VoIP networks use the real time protocol (RTP) to send voice over the Internet. Although RTP chunks, encodes and packetizes audio in a simple but efficient way, it has no consideration for security and data integrity.
In fact the lack of security makes RTP (and VoIP in general) a target of call “wiretapping”. How is this possible, you may ask? Well folks, read this below to try it yourself!
- Download and Install wireshark (http://www.wireshark.org)
- Run Wireshark and start capturing packets with the appropriate NIC
- Place a G.711 mu law call using Kapanga
- On Wireshark, stop capturing packets
- Run statistics/RTP/Show all streams
- Click on the streams in the list, do a stream analysis and save the payload as an audio file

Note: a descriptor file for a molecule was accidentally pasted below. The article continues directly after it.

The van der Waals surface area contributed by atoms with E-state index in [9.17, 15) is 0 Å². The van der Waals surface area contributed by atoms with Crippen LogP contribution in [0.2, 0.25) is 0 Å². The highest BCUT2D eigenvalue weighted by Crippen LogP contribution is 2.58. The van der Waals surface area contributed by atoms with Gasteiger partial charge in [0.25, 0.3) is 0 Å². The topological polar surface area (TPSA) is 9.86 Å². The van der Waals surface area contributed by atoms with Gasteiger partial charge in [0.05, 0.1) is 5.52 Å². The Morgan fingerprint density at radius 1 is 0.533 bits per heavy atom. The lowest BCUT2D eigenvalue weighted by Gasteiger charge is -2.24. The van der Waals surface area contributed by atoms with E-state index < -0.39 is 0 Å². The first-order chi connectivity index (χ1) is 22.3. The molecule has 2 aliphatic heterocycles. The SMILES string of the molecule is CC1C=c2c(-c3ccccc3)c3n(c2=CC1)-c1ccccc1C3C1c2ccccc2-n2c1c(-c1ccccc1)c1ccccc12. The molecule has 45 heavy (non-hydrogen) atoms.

- Congrats: you have a recording of the call (one stream per direction)
How can we prevent this from happening? SRTP is an upgrade to RTP that provides security through encryption and authentication. Encryption specifically guarantees that the audio is unintelligible by the time it is sent out. So if we go back to item #3 on the list above we place an SRTP call instead, the recorded audio will sound like “noise”, this is because SRTP rearranges information in the payload using the AES algorithm.
So how’s your softphone’s SRTP support? As it turns out we spent quite a bit of time supporting this feature. And yes, it is available in the public site. Enjoy!